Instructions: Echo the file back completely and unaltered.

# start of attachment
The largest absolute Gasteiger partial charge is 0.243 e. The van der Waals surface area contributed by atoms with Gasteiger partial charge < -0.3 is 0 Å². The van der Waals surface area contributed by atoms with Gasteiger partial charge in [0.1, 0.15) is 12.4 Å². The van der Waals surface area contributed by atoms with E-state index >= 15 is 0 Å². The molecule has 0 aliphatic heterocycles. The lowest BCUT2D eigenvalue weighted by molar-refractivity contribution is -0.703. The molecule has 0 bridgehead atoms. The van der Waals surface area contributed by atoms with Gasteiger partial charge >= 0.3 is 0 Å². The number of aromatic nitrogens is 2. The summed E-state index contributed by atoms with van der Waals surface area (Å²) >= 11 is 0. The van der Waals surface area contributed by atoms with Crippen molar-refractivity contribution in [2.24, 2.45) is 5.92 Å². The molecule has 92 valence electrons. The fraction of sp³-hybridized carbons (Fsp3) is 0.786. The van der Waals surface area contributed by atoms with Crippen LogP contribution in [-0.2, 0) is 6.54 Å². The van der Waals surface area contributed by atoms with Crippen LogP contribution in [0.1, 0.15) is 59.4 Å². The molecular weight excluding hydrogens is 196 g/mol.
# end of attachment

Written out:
The largest absolute Gasteiger partial charge is 0.243 e. The van der Waals surface area contributed by atoms with Gasteiger partial charge < -0.3 is 0 Å². The van der Waals surface area contributed by atoms with Gasteiger partial charge in [0.1, 0.15) is 12.4 Å². The van der Waals surface area contributed by atoms with E-state index >= 15 is 0 Å². The molecule has 0 aliphatic heterocycles. The lowest BCUT2D eigenvalue weighted by molar-refractivity contribution is -0.703. The molecule has 0 bridgehead atoms. The van der Waals surface area contributed by atoms with Gasteiger partial charge >= 0.3 is 0 Å². The number of aromatic nitrogens is 2. The summed E-state index contributed by atoms with van der Waals surface area (Å²) >= 11 is 0. The van der Waals surface area contributed by atoms with Crippen molar-refractivity contribution in [2.24, 2.45) is 5.92 Å². The molecule has 92 valence electrons. The fraction of sp³-hybridized carbons (Fsp3) is 0.786. The van der Waals surface area contributed by atoms with Crippen LogP contribution in [-0.2, 0) is 6.54 Å². The van der Waals surface area contributed by atoms with Crippen LogP contribution in [0.1, 0.15) is 59.4 Å². The molecular weight excluding hydrogens is 196 g/mol.